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EDITORIAL

December 25, 1998   VNN2738  

The Form Of Beauty


BY SWAMI B.V. TRIPURARI

EDITORIAL, Dec 25 (VNN) — Sanga, December 24, 1998

The form of beauty - the form of eternity, knowledge & joy
by Swami B.V. Tripurari

Many have conjectured that truth is beauty. If this is so, can one relish beauty without form or image? Image and form are emblems of beauty. The canvas and the brush, the words and their order, make accessible the beauty of art and literature. Beauty itself is abstract, yet it requires form for its expression. From within the Hindu pantheon and beyond it, if we are to search all cultures and their myths, it would be hard to find a better candidate for the form of ultimate beauty than Krishna.

The idea of a transcendental form of the Absolute finds support in the Upanishads. When the Upanishads say that the Absolute is formless, they inform us that the Absolute is not limited. Yet, ultimate reality has no form because it is the form of beauty. The form of ultimate reality can be compared to the sun. While seemingly in one place, the sun pervades all. So it is with the Absolute, the form of eternity, knowledge, and joy. The Upanishads speak of this form thus:

"Salutations to Krishna,
the destroyer of suffering,
who is the form of
eternity, knowledge, and joy."

Vedanta informs us of that by which we might experience the form of beauty, beauty personified. In the Upanishads, we find a description of this form as the object of meditation.

"Meditate upon the Absolute
as having eyes like the fully
blossomed white lotus,
two hands bestowing
ultimate knowledge [devotion],
a body colored like rain clouds,
wrapped in garments
resembling lightning,
and garlanded with forest flowers."

This is not a mentally conceived form for the convenience of meditation on a formless Absolute, but rather the Absolute itself. For only meditation upon the Absolute can bring realization of the Absolute.

While the highest form of divine revelation must be free from sectarianism and thus represent the greatest generality, it must also possess the greatest wealth of positive content. The Russian mystic and philosopher Vladimir Solovyov coined the phrase "positive universality" in his attempt to describe such. He opines in concert with the Upanishads that in seeking a universal religion and ultimate spiritual reality, it is insufficient to merely do away with all distinctive features of the Absolute. In doing so, we reach only the lowest common denominator of religion. We arrive at the minimum of religious content. Such an abstract form of religion under any name, he reasons, leads ultimately to nihilism and atheism. Are we not threatened today with such in the guise of postmodern relativism and pluralism?

Solovyov would have us take a step forward. Acknowledging the general religious principle that constitutes our common religious ground, he asked his audience to go higher. "The richer, the more alive and concrete a religious form is, the higher it is. The perfect religion is not the one that is equally contained in all religions [the indifferent foundation of religion]; the perfect religion is one that possesses and contains within itself all religions [the complete religious synthesis]." This is the meaning of "Krishna," in which all forms of love find transcendental expression..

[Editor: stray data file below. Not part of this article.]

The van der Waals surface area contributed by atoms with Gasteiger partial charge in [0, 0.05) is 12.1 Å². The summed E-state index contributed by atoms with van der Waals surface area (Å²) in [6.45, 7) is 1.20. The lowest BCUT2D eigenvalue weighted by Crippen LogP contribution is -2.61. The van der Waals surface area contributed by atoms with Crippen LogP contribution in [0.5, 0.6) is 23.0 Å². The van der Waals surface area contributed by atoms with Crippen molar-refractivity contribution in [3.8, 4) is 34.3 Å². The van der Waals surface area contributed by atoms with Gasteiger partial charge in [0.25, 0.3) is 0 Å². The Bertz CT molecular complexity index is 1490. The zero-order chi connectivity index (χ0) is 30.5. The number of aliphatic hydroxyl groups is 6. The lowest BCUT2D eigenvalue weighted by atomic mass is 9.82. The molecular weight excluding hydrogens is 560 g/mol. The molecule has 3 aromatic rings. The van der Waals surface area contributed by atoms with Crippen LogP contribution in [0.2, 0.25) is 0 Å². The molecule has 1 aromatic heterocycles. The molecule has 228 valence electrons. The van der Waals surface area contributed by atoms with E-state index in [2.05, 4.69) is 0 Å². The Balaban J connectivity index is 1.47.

In devotion to Krishna, we do not encounter the fanaticism that holds only one spiritual revelation, for Krishna includes all forms of the Godhead, and thus all varieties of love of God. Nor do we encounter the abstract rationalism that evaporates the essence of religion into a fog of indeterminate concepts, fusing all religious forms into a formless, colorless, impotent generality or void.

The Sanskrit syllable 'krish' , from which the name Krishna is derived, denotes existence. The suffix 'na' suggests happiness. Thus "Krishna" indicates the most blissful existence. Krish also grammatically denotes "to draw near," and na "to renounce." Krishna is that ultimate happiness, the beauty that draws all near to himself, causing us to leave the unhappiness of material attachment behind. Charming Krishna of sweet form, sweet flute, sweet play, and sweet love is the concrete form of beauty of which the abstract language of the Upanishads speak. He is the form of beauty, without which the experience of beauty in transcendence is but half the truth.

Form of Beauty, the first book of the Art of Devotion series, offers a glimpse into the realm where beauty and truth are one. Unlike the world of our sense perception, where beauty is skin deep and not the true picture, the land of Krishna is deeply beautiful, its beauty sketched on the sound philosophical canvas of Vedanta.

Shri Chaitanya's Vedanta of achintya-bhedabheda and the shuddhadvaita of his contemporary and votary Vallabhacharya serve as the foundation on which Form of Beauty was conceived. B.G. Sharma's art is influenced by Vallabhacharya, while the text represents the influence of Shri Caitanya. Both of these great religious experiencers of the late 15th- and early 16th-century India have contributed immensely to the present-day growing, if not contagious, interest in the Krishna conception of Godhead. The art of B.G.Sharma should be studied in light of the experience of these spiritual icons, an experience in which the form beauty culminates in the divine play (lila) of Krishna. If a picture is worth a thousand words, how shall we understand this one word— "Krishna"— which has generated thousands and thousands of pictures?

From 'Form of Beauty: The Krishna Art of B.G. Sharma'
by Swami B.V. Tripurari

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